Moving forward, recalling the general proposition of law held in Roy and referred to by the tribunal in its award, the Supreme Court held that the underlying principle guiding award of interest is essentially compensatory in nature. Since entitlement of interest on delayed payment formed a part of the contract itself, the Court held that the agreement did not expressly exclude payment of interest on delayed payment, whether on component of payment in local currency or foreign currency. Moreover, the tribunal’s finding which rejected the State’s claim for OSEPL’s waiver was upheld as correct. Therefore, on these counts, it was held that the tribunal was correct in awarding interest as a compensatory or equitable measure, as long as there was no clause in the contract providing for ‘exclusion’ or ‘ouster’ of interest payment on delayed payment. Further, the High Court’s rationale that the interest column being left ‘blank’ by OSEPL may have resulted in acceptance of its bid was found unacceptable and unsubstantiated on facts of the case.
The Supreme Court in Oriental held that the High Court order and by extension the decision of the Arbitration Court, both of which set aside the tribunal’s award, were incorrect in interfering with the award on ground of ‘patent illegality’ and breached the permissible boundaries for encroaching upon an award as laid in Saw Pipes. Consequently, the Supreme Court upheld the tribunal’s award finding it to be both reasonable and possible view, although it modified the rate of interest awarded by the tribunal, deeming it excessive and bringing it down to interest rate of 8% on the sum left unpaid.
Through the Oriental decision, the Supreme Court has made it unambiguously clear that judicial authorities cannot interfere with an award of interest by the tribunal, where the contract itself does not expressly exclude payment of interest. Moving forward, in disputes to which the 2015 amendments are inapplicable, the scope of ‘patent illegality’ which is governed by Saw Pipes and subsequent judicial pronouncements (prior to adoption of the amendment) has been significantly curtailed, furthering a pro-enforcement regime. As long as there is no express exclusion on payment of interest in the contract, any award of interest by an arbitrator or the arbitral tribunals will be valid.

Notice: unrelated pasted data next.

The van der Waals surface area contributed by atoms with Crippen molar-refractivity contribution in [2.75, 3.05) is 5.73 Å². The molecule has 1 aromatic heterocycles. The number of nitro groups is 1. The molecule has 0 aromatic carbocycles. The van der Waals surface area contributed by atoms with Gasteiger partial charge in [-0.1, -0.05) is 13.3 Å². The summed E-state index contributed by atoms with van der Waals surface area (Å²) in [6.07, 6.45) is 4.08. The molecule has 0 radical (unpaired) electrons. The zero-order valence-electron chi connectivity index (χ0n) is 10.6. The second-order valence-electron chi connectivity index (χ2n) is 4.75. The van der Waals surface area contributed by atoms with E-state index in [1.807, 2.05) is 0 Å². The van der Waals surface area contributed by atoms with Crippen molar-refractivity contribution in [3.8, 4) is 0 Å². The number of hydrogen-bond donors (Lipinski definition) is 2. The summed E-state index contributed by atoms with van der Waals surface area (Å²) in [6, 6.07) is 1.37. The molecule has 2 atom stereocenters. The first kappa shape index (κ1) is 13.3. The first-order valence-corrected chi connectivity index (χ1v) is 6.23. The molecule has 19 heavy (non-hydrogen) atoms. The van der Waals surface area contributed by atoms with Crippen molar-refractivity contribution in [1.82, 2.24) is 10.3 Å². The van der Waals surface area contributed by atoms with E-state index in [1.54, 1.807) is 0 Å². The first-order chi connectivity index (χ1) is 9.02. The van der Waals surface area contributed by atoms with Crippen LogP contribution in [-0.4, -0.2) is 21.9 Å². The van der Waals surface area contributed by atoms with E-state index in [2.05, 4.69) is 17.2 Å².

While the Oriental decision has been rendered in a case where the 2015 amendments are inapplicable, the general principles laid down by Supreme Court in Roy and Oriental decision would be equally applicable to cases which are dealt under the amended section 34(2A) (as inserted by the 2015 amendments), where the scope of judicial interference on the ground of ‘patent illegality’ is narrower than the pre-amendment regime. Contract drafters should therefore consider expressly excluding payment of interest to avoid a situation where the losing party would have to pay additional interest on payments.
Interestingly, given the fact that the recent decision in Patel Engineering v. North Eastern Electric Power Corporation Ltd. has reaffirmed judicial intervention in cases (post 2015 amendments) where “the arbitrator’s decision is found to be perverse, or so irrational that no reasonable person would have arrived at the same decision” [emphasis mine], a tribunal has to ensure that its award on rate of interest applicable to payments by the losing party to the award-holder (where contractual terms are silent on the interest rate) is fair and reasonable. Else, limited judicial interference on ground of ‘patent illegality’ would be justifiable on counts of perversity or irrationality of the interest rate awarded. This is also supported by the fact that the Supreme Court in Oriental decision did modify the interest rate awarded by the tribunal, finding the earlier interest rate awarded as excessive.
– Anujay Shrivastava